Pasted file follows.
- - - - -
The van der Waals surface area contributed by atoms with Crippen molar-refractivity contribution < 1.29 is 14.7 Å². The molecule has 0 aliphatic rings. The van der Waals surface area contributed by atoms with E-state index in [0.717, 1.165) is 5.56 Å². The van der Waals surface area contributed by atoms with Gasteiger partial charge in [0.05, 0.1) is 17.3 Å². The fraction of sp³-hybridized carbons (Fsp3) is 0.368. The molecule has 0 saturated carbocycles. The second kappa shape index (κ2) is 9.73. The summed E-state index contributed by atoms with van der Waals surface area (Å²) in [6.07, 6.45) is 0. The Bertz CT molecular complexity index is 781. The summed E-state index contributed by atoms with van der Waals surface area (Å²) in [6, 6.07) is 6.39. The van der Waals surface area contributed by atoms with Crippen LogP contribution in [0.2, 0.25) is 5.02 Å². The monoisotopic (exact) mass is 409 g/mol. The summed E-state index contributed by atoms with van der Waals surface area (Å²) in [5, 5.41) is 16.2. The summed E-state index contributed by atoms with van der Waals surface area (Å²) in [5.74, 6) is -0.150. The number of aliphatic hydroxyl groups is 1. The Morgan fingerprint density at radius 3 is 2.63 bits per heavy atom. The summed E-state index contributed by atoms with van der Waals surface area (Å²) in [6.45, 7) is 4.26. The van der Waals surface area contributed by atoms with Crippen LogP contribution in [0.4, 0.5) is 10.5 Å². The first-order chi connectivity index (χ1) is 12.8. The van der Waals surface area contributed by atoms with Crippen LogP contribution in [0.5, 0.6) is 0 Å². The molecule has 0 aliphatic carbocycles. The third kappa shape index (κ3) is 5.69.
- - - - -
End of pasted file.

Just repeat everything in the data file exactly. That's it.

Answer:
The van der Waals surface area contributed by atoms with Crippen molar-refractivity contribution < 1.29 is 14.7 Å². The molecule has 0 aliphatic rings. The van der Waals surface area contributed by atoms with E-state index in [0.717, 1.165) is 5.56 Å². The van der Waals surface area contributed by atoms with Gasteiger partial charge in [0.05, 0.1) is 17.3 Å². The fraction of sp³-hybridized carbons (Fsp3) is 0.368. The molecule has 0 saturated carbocycles. The second kappa shape index (κ2) is 9.73. The summed E-state index contributed by atoms with van der Waals surface area (Å²) in [6.07, 6.45) is 0. The Bertz CT molecular complexity index is 781. The summed E-state index contributed by atoms with van der Waals surface area (Å²) in [6, 6.07) is 6.39. The van der Waals surface area contributed by atoms with Crippen LogP contribution in [0.2, 0.25) is 5.02 Å². The monoisotopic (exact) mass is 409 g/mol. The summed E-state index contributed by atoms with van der Waals surface area (Å²) in [5, 5.41) is 16.2. The summed E-state index contributed by atoms with van der Waals surface area (Å²) in [5.74, 6) is -0.150. The number of aliphatic hydroxyl groups is 1. The Morgan fingerprint density at radius 3 is 2.63 bits per heavy atom. The summed E-state index contributed by atoms with van der Waals surface area (Å²) in [6.45, 7) is 4.26. The van der Waals surface area contributed by atoms with Crippen LogP contribution in [0.4, 0.5) is 10.5 Å². The first-order chi connectivity index (χ1) is 12.8. The van der Waals surface area contributed by atoms with Crippen LogP contribution in [0.5, 0.6) is 0 Å². The molecule has 0 aliphatic carbocycles. The third kappa shape index (κ3) is 5.69.